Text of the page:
Economies are like corks. They have inbuilt upward momentum driven by productivity and population growth. That momentum can be reversed for 18 months or two years in a typical recession when investment and consumption have run ahead of themselves, and of necessity fall back. But like a cork the economy will eventually bounce back to the surface – where it would have been had the recession not happened.
An economy left alone would indeed do that. An economy that has too much interference in it will not: there wasn\’t much bobbing in the Ottoman or Zimbabwean economies. That is, bad policy can stop this happening while in an absence of policy whether good or bad we do indeed get the cork bouncing back up.
And it is current bad policy that is causing the slow economic growth. One little story from the front lines of the global scandium trade. There\’s several waste streams that you can extract Sc from. I\’m working on a couple myself, as regular readers will know. There are Chinese companies working on the same waste streams….although the Chinese, not European ones. Excellent, that\’s fine, competition n\’all.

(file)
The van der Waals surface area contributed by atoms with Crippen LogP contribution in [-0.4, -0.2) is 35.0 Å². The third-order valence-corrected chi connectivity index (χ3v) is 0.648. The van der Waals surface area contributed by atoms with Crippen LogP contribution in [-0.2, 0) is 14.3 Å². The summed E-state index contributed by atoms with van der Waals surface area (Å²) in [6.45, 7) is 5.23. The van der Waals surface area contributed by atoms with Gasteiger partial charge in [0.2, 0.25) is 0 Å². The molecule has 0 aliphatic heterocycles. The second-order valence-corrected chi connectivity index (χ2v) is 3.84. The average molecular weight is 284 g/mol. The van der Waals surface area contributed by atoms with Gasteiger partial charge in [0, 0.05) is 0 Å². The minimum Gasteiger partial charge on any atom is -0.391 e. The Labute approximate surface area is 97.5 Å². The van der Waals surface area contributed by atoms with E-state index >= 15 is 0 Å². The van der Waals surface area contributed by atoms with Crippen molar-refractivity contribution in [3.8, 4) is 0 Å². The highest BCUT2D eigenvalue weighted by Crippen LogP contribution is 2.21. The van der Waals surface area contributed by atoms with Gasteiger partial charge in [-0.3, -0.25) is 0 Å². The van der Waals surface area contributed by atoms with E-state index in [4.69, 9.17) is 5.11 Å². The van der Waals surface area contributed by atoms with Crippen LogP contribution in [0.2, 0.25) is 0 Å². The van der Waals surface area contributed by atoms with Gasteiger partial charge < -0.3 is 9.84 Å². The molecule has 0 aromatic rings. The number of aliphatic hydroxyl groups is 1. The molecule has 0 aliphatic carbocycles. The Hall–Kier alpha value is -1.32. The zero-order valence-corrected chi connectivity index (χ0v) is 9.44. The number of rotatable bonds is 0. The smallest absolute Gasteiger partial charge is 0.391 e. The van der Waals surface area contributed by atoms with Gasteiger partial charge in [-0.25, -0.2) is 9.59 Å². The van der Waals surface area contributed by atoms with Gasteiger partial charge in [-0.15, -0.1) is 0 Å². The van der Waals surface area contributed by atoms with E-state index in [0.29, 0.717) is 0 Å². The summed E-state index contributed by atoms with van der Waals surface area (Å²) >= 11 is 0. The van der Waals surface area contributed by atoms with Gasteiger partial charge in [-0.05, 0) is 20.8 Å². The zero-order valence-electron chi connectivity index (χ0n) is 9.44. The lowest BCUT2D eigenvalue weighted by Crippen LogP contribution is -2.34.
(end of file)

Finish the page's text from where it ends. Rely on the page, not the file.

The Chinese can have the idea, build the factory and be in production in the time it takes me to get an environmental licence to proceed here in the EU. No, I don\’t recommend Chinese levels of pollution. But I do wish that people would understand that such regulation has a cost: that cost being, obviously, slower economic growth.
One (and note, only one) of the reasons for slow European and US economic growth is simply the encrustation of regulations that make growth slower. It\’s not solely (or even mainly, in my view) a macroeconomic problem. It\’s a micro one, one that will only be solved by micro means.
My solution would be quite simple in fact. No, don\’t abolish the regulations. Just make the bureaucracy pay for the applicant\’s complete application costs (including all engineering studies, appeals, lawyers, consultants and report writers) out of said bureaucracy\’s budget. That would get their thumbs out.